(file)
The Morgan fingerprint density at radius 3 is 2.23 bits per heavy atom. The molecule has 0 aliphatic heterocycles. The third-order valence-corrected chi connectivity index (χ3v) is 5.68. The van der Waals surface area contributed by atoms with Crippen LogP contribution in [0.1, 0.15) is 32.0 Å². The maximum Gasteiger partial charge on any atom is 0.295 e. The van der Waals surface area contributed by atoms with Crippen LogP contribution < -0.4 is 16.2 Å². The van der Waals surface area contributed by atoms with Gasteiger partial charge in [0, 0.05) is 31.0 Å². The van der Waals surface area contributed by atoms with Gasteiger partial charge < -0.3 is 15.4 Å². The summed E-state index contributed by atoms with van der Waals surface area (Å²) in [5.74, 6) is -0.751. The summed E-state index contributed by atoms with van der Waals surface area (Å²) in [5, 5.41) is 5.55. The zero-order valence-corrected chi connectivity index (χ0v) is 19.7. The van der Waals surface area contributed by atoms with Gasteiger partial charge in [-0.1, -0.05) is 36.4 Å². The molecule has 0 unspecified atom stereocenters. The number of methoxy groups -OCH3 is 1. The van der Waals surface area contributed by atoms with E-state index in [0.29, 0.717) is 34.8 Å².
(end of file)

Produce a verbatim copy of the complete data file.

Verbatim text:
The Morgan fingerprint density at radius 3 is 2.23 bits per heavy atom. The molecule has 0 aliphatic heterocycles. The third-order valence-corrected chi connectivity index (χ3v) is 5.68. The van der Waals surface area contributed by atoms with Crippen LogP contribution in [0.1, 0.15) is 32.0 Å². The maximum Gasteiger partial charge on any atom is 0.295 e. The van der Waals surface area contributed by atoms with Crippen LogP contribution < -0.4 is 16.2 Å². The van der Waals surface area contributed by atoms with Gasteiger partial charge in [0, 0.05) is 31.0 Å². The van der Waals surface area contributed by atoms with Gasteiger partial charge < -0.3 is 15.4 Å². The summed E-state index contributed by atoms with van der Waals surface area (Å²) in [5.74, 6) is -0.751. The summed E-state index contributed by atoms with van der Waals surface area (Å²) in [5, 5.41) is 5.55. The zero-order valence-corrected chi connectivity index (χ0v) is 19.7. The van der Waals surface area contributed by atoms with Gasteiger partial charge in [-0.1, -0.05) is 36.4 Å². The molecule has 0 unspecified atom stereocenters. The number of methoxy groups -OCH3 is 1. The van der Waals surface area contributed by atoms with E-state index in [0.29, 0.717) is 34.8 Å².